Rhodes, G.R. & Brown, R. E. (October, 2011). Supporting beginning teachers through an online discussion board. Presentation at the 2011 National Council of Teachers of Mathematics Regional Meeting, St. Louis, MO.
Vissa, J. M., Mossgrove, J. L., & Brown, R. E. (October, 2011). KSTF Portfolios: One model for self-selected teacher inquiry. Presentation at the 2011 National Council of Teachers of Mathematics Regional Meeting, St. Louis, MO.
Brown, R. E., Chapman, M. A., & Orrill, C. H. (April, 2011). Turning the lens: Complementary perspectives from a professional development workshop. Presentation at the 2011 National Council of Teachers of Mathematics Annual Meeting, Indianapolis, IN.
Brown, R. E., Vissa, J. M., & Mossgrove, J. L. (January, 2011). Examining choices of the mathematics educator functioning as “expert other”. Presentation at the 2011 Association of Mathematics Teacher Educators Annual Conference, Irvine, CA.
Caglayan, G., Orrill, C. H., & Brown, R. E. (October, 2010). In-service middle grades teachers’ use of double number lines to model word problems. Paper presented at 32nd annual meeting of the North American chapter of the International Group for the Psychology of Mathematics Education: Columbus, OH.
Schultz, K. T., & Brown, R. E. (October, 2010). Making sense of fraction division representations used by preservice and in-service mathematics teachers. Session presented at National Council of Teachers of Mathematics Regional Conferences 2010: Baltimore, MD.
My teaching philosophy is shaped by my experiences as a learner and teacher. There are four interrelated elements of my teaching philosophy for teacher education: mathematics content, communication, community, and equity.
Content. I have used tasks, video, written cases, research, standards,textbooks, writing assignments, and samples of student work to engage prospective and inservice teachers in examining the mathematics that they teach. When we discuss the mathematics, we also examine alternate ways for teachers to address the concept at hand. By watching videos and reading about teacher actions and examining student work, we learn about common misconceptions and learn to predict possible student outcomes for various lessons. Providing time for students to engage personally in the mathematics is essential.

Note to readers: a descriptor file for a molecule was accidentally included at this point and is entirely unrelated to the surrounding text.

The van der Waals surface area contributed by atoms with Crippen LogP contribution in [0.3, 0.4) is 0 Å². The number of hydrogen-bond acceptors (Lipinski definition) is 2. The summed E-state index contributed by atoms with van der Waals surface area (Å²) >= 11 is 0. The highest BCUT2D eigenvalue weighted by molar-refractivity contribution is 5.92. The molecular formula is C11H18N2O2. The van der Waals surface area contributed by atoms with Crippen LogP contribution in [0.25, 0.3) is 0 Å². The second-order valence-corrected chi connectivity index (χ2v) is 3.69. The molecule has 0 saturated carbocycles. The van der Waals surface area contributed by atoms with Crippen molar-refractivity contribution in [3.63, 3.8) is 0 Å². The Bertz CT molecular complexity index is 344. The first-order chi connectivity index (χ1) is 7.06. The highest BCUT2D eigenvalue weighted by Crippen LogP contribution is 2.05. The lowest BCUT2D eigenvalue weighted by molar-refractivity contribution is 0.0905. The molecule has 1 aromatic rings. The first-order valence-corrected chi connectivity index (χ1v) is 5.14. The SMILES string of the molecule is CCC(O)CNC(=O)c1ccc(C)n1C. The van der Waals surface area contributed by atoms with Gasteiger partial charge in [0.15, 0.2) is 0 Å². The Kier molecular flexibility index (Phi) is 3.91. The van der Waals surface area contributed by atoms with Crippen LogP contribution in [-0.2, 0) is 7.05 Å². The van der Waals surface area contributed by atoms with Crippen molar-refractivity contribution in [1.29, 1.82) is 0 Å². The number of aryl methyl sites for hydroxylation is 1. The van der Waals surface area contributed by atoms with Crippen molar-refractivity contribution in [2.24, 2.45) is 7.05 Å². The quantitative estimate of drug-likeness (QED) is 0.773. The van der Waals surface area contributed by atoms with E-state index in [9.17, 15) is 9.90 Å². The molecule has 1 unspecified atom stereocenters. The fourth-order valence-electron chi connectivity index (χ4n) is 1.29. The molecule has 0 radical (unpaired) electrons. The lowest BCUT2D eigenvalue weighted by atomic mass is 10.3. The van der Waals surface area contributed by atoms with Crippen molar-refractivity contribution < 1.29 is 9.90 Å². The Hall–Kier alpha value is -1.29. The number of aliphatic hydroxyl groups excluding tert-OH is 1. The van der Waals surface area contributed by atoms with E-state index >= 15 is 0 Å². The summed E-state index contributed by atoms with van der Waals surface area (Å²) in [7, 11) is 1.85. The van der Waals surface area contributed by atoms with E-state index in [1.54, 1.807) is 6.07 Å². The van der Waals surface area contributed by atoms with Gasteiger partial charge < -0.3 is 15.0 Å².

Communication. Activities such as writing a mathematics teaching philosophy, explaining why a mathematics lesson was designed in a certain way, or crafting a classroom vignette to reveal a challenge you are facing are valuable experiences. Reflecting on the communication in class about a task everyone has engaged in is important as well. In addition, talking explicitly about my decisions as the instructor or the decisions we observe in video of ourselves teaching and video/written cases allow us all to think about how to foster mathematical communication in our classrooms.
Community. An environment that is supportive of mathematical thinking and analysis is important to the learning process. In addition, the ways in which a group will interact and expect of others in the group, the norms of the group, need to be negotiated and made explicit. Prospective and beginning teachers need a place where they can talk about professional issues related to teaching mathematics as well. Teachers need to learn about resources to know where to turn to for help and guidance when they are no longer intimately connected to a college community. Additionally, teachers need to have their ideas challenged and need to challenge others’ ideas in order to strengthen their own understanding of their beliefs and knowledge of mathematics. Developing a community is important for these activities.
Equity. Teachers need opportunities to reflect on beliefs they have about mathematics, learning, and how these relate to what they believe about various people, particularly those who are different from them with respect to race, socio-economic status, sexual orientation, or other traits. This is essential to the success of all students in mathematics.
MTHED420, MATH200, MATH4, MATH35